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The Science and Implications of Animal Sentience

by 5m Editor
23 March 2005, at 12:00am

UK - Scientists and industry consultants address farm animal welfare at major international conference. Delegates from around the globe attend the Compassion in World Farming International Conference.

The Science and Implications of Animal Sentience - UK - Scientists and industry consultants address farm animal welfare at major international conference. Delegates from around the globe attend the Compassion in World Farming International Conference.

On the 17th and 18th March 2005, researchers, academics and livestock industry representatives from around the world gathered in London to discuss advances in the field of research into animal sentience. Speaking at the conference, Professor Marian Dawkins of Oxford University warned of the danger of defining animal welfare "in terms of what well-meaning people think animals want or what pleases people rather than allowing animals to speak for themselves. They may not have a language as we know it but they can vote with their feet - and their beaks and their paws - and, as Darwin recognized, they can express their emotions in a variety of ways, particularly through their behaviour."

"Livestock farming is becoming more animal centred" says Roland Bonney, international food industry consultant and director of the Food Animal Initiative (FAI) in Oxford. Bonney described how he and his colleagues are developing livestock systems that 'build welfare' in at the design stage.

Roland Bonney
International food industry consultant and director of the Food Animal Initiative (FAI)
Speaking at the conference, Bonney stated that as people take more of an interest in what they are eating, for reasons of their own and their family's health, there would be a growing awareness of how food is really produced. "Production methods at odds with consumer perceptions will ultimately be rejected, for reasons of intensity and scale or lack of accountability." Bonney introduced the new concept of the 'tool of advocacy' whereby the voice of the animals could be heard at all stages, helping those in the boardroom, and at distance from the farm, to recognize the impact of their decisions on the animals in their supply chain. Bonney identified the components of the 'tool' under four major headings: welfare codes; expert input; feed back and review mechanisms and investment in progress.

Speaking to the Times, Professor John Webster described an experiment in which hens were fed a mixture of blue and yellow grain. The yellow grain was harmless, but the blue grain contained lithium chloride which made them feel ill. The hens quickly learnt to avoid the blue grain. The same hens then laid eggs and when the chicks were three weeks old the mother hens encouraged them to roam around the farm as they normally would. Blue and yellow grain was scattered around the farm once again, although this time both blue and yellow grains were harmless. The mother hens, sensing danger for their young, immediately began to push the chicks away from the blue grain and lead them to the yellow instead. Professor Webster said: "What this tells us is that the mother hen has learnt what food is good and what is bad for her…she will not let [her chicks] eat the bad food and she is passing on to her young what she has learnt. To me that is pretty close to culture - and an advanced one at that."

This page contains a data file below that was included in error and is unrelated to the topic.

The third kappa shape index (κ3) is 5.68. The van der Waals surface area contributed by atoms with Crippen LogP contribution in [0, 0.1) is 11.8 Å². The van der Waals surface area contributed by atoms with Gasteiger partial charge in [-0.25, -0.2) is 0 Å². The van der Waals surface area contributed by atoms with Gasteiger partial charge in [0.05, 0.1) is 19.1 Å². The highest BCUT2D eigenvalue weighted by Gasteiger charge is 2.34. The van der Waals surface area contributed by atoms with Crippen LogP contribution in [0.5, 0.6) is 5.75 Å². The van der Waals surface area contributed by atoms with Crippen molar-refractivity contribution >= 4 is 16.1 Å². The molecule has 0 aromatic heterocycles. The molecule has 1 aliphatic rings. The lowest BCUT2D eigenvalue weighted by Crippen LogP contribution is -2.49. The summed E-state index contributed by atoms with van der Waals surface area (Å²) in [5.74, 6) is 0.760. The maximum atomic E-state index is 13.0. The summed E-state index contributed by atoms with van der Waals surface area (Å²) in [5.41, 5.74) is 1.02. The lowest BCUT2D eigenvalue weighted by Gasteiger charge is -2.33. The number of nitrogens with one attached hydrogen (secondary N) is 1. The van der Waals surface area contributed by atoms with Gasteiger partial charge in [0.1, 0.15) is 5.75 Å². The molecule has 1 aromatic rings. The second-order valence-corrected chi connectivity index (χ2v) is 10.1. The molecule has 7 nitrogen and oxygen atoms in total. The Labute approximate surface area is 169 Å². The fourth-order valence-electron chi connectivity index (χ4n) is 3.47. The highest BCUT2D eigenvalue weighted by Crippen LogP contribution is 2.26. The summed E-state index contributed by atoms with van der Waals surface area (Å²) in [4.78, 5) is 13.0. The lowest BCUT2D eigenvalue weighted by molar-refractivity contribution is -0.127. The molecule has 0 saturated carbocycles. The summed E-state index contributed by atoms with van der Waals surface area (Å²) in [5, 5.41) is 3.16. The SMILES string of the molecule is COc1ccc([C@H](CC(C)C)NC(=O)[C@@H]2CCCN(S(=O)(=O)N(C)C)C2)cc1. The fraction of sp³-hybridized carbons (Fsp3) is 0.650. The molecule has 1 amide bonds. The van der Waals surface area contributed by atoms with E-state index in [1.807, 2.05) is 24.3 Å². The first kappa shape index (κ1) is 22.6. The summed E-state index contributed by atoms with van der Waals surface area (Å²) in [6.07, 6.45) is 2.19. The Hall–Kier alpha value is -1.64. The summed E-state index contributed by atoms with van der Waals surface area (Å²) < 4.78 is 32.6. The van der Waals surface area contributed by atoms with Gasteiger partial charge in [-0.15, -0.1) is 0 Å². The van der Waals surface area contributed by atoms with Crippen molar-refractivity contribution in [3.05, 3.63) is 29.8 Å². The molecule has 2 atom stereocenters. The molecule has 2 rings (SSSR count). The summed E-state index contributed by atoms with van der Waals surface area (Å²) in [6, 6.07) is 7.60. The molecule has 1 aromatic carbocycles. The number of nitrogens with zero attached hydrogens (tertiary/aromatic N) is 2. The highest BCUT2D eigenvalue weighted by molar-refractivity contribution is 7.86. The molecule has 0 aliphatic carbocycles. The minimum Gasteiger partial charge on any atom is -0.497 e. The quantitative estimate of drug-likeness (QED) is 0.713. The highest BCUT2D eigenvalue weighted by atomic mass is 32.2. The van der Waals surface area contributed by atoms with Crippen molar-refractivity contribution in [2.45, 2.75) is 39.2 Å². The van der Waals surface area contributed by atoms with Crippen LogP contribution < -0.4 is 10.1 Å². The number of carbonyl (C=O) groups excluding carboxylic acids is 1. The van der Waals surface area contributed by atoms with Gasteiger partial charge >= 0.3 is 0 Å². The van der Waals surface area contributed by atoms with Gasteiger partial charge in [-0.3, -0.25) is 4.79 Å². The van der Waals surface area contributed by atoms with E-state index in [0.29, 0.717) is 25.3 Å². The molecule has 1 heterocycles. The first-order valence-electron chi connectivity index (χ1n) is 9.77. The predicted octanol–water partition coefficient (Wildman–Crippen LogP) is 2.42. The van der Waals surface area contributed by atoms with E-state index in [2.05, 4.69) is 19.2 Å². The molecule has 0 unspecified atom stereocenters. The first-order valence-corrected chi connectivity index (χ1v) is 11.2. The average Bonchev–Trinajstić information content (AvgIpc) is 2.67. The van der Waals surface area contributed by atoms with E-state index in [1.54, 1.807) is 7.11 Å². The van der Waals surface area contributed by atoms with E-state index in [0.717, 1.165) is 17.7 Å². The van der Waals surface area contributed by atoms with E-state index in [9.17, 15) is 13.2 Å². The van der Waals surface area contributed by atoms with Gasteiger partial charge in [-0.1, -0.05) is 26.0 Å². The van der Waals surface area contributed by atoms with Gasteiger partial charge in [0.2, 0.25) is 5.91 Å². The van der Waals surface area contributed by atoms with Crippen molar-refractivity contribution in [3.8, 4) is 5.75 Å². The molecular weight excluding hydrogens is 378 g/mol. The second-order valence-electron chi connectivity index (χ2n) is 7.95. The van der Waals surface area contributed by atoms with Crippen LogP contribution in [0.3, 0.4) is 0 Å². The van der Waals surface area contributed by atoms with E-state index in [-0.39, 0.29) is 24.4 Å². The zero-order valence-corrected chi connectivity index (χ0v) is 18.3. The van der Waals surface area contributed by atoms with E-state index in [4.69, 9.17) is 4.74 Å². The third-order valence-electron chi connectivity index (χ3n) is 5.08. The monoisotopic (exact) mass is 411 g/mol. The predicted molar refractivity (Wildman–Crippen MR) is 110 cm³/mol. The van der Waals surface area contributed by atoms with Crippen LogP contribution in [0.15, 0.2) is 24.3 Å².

The behaviour of farm animals has also been studied by Professor Donald Broom from Cambridge University. The BBC reported this week that Professor Broom's team put cows into a special pen which had a lever that, when pressed, would release the cows into a field with lots of delicious food rewards. The researchers found that when the cows worked out how to press the lever to reach the food they showed signs of delight. Professor Broom told the BBC, "When they learnt it they showed an excitement response. Their heart rates increased and they were more likely to jump and gallop when they went towards the food. It was as if the animals were saying 'Eureka! I've found out how to solve the problem'. We need to have a certain amount of respect for these animals and I think most people have more respect for an animal if they feel it's aware of what's going on."

Also speaking at the conference, which was part sponsored by the World Society for the Protection of Animals and Tesco, Keith Kenny, Head of Food Strategy, McDonald's Restaurants UK highlighted his company's on-going commitment to supporting progress in animal welfare in the food industry. He pointed out that although McDonalds do not own their own farms they do take the issue of animal welfare within their supply chain extremely seriously and will continue to seek solutions, supported by science, for the future.

Source: Compassion in World Farming International Conference - 17th-18th March 2005